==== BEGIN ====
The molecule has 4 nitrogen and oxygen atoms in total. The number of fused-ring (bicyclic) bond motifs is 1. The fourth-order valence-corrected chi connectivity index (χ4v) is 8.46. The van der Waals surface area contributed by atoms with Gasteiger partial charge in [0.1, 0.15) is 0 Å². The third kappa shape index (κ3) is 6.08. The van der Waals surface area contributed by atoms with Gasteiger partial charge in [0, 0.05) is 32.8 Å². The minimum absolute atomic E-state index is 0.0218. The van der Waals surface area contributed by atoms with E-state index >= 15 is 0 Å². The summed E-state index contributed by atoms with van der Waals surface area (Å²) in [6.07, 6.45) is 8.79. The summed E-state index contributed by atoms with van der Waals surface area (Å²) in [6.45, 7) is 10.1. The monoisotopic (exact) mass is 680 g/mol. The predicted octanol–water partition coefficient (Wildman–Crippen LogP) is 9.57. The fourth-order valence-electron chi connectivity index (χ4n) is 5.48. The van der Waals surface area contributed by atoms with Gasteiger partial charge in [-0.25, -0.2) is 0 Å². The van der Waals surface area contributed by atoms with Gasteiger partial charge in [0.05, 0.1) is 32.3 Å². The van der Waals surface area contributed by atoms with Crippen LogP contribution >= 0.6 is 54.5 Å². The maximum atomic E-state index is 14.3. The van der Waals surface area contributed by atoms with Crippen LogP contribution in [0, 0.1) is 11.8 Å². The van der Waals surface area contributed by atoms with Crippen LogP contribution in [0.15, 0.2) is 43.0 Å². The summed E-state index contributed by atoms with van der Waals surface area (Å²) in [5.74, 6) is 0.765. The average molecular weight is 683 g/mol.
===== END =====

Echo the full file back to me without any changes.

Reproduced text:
The molecule has 4 nitrogen and oxygen atoms in total. The number of fused-ring (bicyclic) bond motifs is 1. The fourth-order valence-corrected chi connectivity index (χ4v) is 8.46. The van der Waals surface area contributed by atoms with Gasteiger partial charge in [0.1, 0.15) is 0 Å². The third kappa shape index (κ3) is 6.08. The van der Waals surface area contributed by atoms with Gasteiger partial charge in [0, 0.05) is 32.8 Å². The minimum absolute atomic E-state index is 0.0218. The van der Waals surface area contributed by atoms with E-state index >= 15 is 0 Å². The summed E-state index contributed by atoms with van der Waals surface area (Å²) in [6.07, 6.45) is 8.79. The summed E-state index contributed by atoms with van der Waals surface area (Å²) in [6.45, 7) is 10.1. The monoisotopic (exact) mass is 680 g/mol. The predicted octanol–water partition coefficient (Wildman–Crippen LogP) is 9.57. The fourth-order valence-electron chi connectivity index (χ4n) is 5.48. The van der Waals surface area contributed by atoms with Gasteiger partial charge in [-0.25, -0.2) is 0 Å². The van der Waals surface area contributed by atoms with Gasteiger partial charge in [0.05, 0.1) is 32.3 Å². The van der Waals surface area contributed by atoms with Crippen LogP contribution >= 0.6 is 54.5 Å². The maximum atomic E-state index is 14.3. The van der Waals surface area contributed by atoms with Crippen LogP contribution in [0, 0.1) is 11.8 Å². The van der Waals surface area contributed by atoms with Crippen LogP contribution in [0.15, 0.2) is 43.0 Å². The summed E-state index contributed by atoms with van der Waals surface area (Å²) in [5.74, 6) is 0.765. The average molecular weight is 683 g/mol.